Wolf Alice's Ellie Rowsell at the Not One Day More protest. All photos by Chris Bethell

Why It's Naive to Think Musicians Should Keep Out of Politics

How protesters and bands at London's anti-Theresa May protest felt about the "stick to the tunes" view.

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Jul 3 2017, 10:02am

Wolf Alice's Ellie Rowsell at the Not One Day More protest. All photos by Chris Bethell

We all know how the line goes: teens and young millennials are believed to be largely politically apathetic. Too busy on our phones or buying avocados and whatever else to engage with national and local elections. But: fuck that. Though we don't have official figures yet on youth turnout in June's general election, the sense is that it was the youth wot swung it away from a Conservative majority.

Since then, there's been a crackle of energy in the air – uniting young voters and increasingly vocal musicians in a way that hasn't been seen in a generation. Take Glastonbury for example: a record turnout of people took to the Pyramid Stage on Saturday afternoon, to see a politician talk. Chants of "Ohhh Je-re-my Cooor-byn" rang out across the field and twenty-somethings openly weeped. Later that night Stormzy encouraged a similar sing-along on the Other Stage.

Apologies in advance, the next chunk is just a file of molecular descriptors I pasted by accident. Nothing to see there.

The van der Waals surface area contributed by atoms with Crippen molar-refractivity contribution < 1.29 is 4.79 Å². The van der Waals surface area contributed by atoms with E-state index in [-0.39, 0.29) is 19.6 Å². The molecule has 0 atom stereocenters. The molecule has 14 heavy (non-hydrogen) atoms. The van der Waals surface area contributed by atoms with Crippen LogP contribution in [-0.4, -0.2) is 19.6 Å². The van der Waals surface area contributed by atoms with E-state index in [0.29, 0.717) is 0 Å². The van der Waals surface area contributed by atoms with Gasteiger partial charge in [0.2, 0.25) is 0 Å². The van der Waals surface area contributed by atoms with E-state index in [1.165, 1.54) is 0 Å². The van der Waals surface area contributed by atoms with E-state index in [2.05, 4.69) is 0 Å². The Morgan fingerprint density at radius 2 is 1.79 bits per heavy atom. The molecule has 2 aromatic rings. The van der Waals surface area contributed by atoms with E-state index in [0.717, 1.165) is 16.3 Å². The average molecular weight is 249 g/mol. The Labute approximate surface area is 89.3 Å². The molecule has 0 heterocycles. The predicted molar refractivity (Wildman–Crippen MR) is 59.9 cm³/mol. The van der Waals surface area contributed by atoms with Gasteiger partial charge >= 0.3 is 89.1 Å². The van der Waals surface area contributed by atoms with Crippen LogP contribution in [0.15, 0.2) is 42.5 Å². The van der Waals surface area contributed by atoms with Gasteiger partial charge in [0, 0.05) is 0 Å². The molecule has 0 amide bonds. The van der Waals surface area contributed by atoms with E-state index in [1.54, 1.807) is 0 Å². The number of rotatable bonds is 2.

On Saturday the coalition of music, youth and politics took another step forward, as political initiative The People's Assembly called a central London protest against Theresa May's government – an event featuring a prominent musical line-up performing alongside the usual speakers. Kicking things off, Wolf Alice introduced activist and Guardian columnist Owen Jones after an electric rendition of "Seven Nation Army" – the crowd shouting Corbyn's name over the top, naturally. Peace's set followed a heart-wrenching speech about the public sector workers involved in the aftermath of the Grenfell tower blaze.